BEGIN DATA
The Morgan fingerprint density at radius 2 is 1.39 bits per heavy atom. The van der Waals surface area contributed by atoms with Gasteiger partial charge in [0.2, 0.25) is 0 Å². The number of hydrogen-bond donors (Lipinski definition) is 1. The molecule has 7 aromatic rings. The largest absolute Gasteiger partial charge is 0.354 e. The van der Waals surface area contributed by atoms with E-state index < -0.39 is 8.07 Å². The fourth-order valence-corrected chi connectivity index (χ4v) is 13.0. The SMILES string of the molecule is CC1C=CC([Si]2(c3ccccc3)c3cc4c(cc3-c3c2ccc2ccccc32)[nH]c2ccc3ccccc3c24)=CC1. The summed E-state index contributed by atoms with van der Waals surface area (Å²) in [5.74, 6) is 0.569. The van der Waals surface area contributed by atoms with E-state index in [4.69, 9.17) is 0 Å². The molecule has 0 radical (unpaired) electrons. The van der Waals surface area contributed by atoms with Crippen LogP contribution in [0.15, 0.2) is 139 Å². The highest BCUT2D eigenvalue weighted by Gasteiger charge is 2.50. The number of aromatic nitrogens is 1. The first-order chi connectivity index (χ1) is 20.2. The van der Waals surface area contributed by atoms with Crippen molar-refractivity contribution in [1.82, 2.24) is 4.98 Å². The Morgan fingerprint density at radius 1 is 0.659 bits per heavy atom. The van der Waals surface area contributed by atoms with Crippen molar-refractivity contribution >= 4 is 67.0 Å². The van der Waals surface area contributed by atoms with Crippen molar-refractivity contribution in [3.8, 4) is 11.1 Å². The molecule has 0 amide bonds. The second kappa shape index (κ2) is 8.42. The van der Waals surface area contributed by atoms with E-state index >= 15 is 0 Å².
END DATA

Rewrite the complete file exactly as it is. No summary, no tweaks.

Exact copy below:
The Morgan fingerprint density at radius 2 is 1.39 bits per heavy atom. The van der Waals surface area contributed by atoms with Gasteiger partial charge in [0.2, 0.25) is 0 Å². The number of hydrogen-bond donors (Lipinski definition) is 1. The molecule has 7 aromatic rings. The largest absolute Gasteiger partial charge is 0.354 e. The van der Waals surface area contributed by atoms with E-state index < -0.39 is 8.07 Å². The fourth-order valence-corrected chi connectivity index (χ4v) is 13.0. The SMILES string of the molecule is CC1C=CC([Si]2(c3ccccc3)c3cc4c(cc3-c3c2ccc2ccccc32)[nH]c2ccc3ccccc3c24)=CC1. The summed E-state index contributed by atoms with van der Waals surface area (Å²) in [5.74, 6) is 0.569. The van der Waals surface area contributed by atoms with E-state index in [4.69, 9.17) is 0 Å². The molecule has 0 radical (unpaired) electrons. The van der Waals surface area contributed by atoms with Crippen LogP contribution in [0.15, 0.2) is 139 Å². The highest BCUT2D eigenvalue weighted by Gasteiger charge is 2.50. The number of aromatic nitrogens is 1. The first-order chi connectivity index (χ1) is 20.2. The van der Waals surface area contributed by atoms with Crippen molar-refractivity contribution in [1.82, 2.24) is 4.98 Å². The Morgan fingerprint density at radius 1 is 0.659 bits per heavy atom. The van der Waals surface area contributed by atoms with Crippen molar-refractivity contribution >= 4 is 67.0 Å². The van der Waals surface area contributed by atoms with Crippen molar-refractivity contribution in [3.8, 4) is 11.1 Å². The molecule has 0 amide bonds. The second kappa shape index (κ2) is 8.42. The van der Waals surface area contributed by atoms with E-state index >= 15 is 0 Å².